In June 2017, the Reserve Bank of India (RBI) identified companies of three groups from the list—Lanco, Essar and Jaypee—and nine other companies which together owed ₹1.75 lakh crore to banks to be dealt with under the bankruptcy code. It is estimated that at least half the debt will have to be written off by the banks.
In the telecom sector, the debt of India’s top seven telecom companies—Bharti Airtel, Vodafone, Idea, Reliance Communications, Reliance Jio and Tata Teleservices—increased by 20% in 2016–17 to ₹3.6 lakh crore and all the companies (except for the new entrant Reliance Jio) have problems servicing their debt (Sarkar 2017). The State Bank of India has the largest exposure to the industry and its chairperson has pleaded with the government to help the industry by deferring spectrum payments, providing duty waivers and reducing the goods and services tax (GST) rate in order to prevent its loans from imminently becoming non-performing assets (NPAs) (TNN 2017). While the incumbent operators blame Reliance Jio for their debt servicing problems, the latter points out that these companies were working with insufficient equity, relying too much on debt financing (PTI 2017).
A recent example from the power sector involves three large corporate houses—Tata, Adani and Essar. All of them won competitive bids based on tariff and set up power plants in Gujarat using imported coal. Their contracts have no provisions to link tariff with coal prices and the companies are running at a loss after coal prices increased and are unable to service their debt. The government is reportedly putting together a rescue package where the companies will be brought under state ownership (Dutta 2017).
The above examples do not capture the enormity of the bad debt problem. During the period 2013–15, public sector banks wrote off ₹1.14 lakh crore of debt (Mathew and Narayan 2016). Several additional lakh crore will likely be written off in the coming years. Eventually, the banks will have to be “bailed out” by the government through capital infusion.
The unsustainable debt of so many private corporations across a swathe of sectors periodically requiring government rescue—including debt write-off by public sector creditors—hardly speaks well about the innate superior efficiency of the private sector.
Timing of Privatisation Decision
Why has the government announced the decision to privatise AI—a decision taken in great haste—just at a time when the airline is on the verge of becoming profitable?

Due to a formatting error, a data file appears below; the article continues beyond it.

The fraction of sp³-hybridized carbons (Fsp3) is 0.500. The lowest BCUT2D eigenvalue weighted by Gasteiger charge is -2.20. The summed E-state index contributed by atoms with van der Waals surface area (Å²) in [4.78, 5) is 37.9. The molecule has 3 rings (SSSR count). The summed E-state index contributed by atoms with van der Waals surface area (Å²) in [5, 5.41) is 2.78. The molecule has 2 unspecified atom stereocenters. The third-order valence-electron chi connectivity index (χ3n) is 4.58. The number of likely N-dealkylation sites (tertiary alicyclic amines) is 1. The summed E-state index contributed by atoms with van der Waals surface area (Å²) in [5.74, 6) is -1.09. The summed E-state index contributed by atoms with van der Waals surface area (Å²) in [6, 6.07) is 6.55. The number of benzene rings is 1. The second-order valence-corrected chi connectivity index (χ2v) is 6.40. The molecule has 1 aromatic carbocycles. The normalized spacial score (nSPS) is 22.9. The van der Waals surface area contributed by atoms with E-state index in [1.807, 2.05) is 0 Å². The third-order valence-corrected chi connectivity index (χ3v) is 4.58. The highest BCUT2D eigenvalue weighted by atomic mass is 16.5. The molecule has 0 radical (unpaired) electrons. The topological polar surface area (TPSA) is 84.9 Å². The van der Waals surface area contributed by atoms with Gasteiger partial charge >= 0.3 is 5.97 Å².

The decision comes at a time when the government’s “reform” credentials are coming under question. These “reforms” which were eagerly anticipated by business leaders and foreign investors have got derailed and include making land acquisition easy, relaxing labour regulations for large factories and doing away with the obligations of banks to lend to the “priority sector” (farmers, small businesses, etc). The government’s inability to make a major dent in the “twin balance sheet problem” has severely affected new lending by banks to the private corporate sector. All this has affected the sentiment of business towards the government.
The announcement of the privatisation of the AI, considered a “soft target” by the government, is perhaps aimed at reversing this state of affairs. As a business newspaper editorialised,
(T)he privatization of Air India will boost investor sentiment in a big way as it demonstrates the government’s willingness and ability to take the reforms process forward. (Mint 2017)
Case against Privatisation
Private investors are interested in the AI because it is an operationally profitable airline with a large fleet of mainly new aircraft, a profitable low cost international carrier like Air India Express, a profitable ground handling services venture, valuable immovable assets in land, offices, hotels and hangers; skilled human resources in the form of a large number of pilots and engineers; the only MRO set-up in India, prime slots at airports in the country and around the world, membership of Star Alliance, etc. The AI is also the largest Indian carrier of passengers across the country’s borders.
The privatisation of AI is only possible if the government writes off a significant part of its debt. This debt accumulated for the large part until 2012 has acted as a millstone around the airline’s neck and delayed its return to profitability. There are various proposals being mooted to once again restructure AI to make its main business—that of flying passengers—attractive to potential buyers. Whatever restructuring is done, there is no getting away from the fact that its debt has to be written off.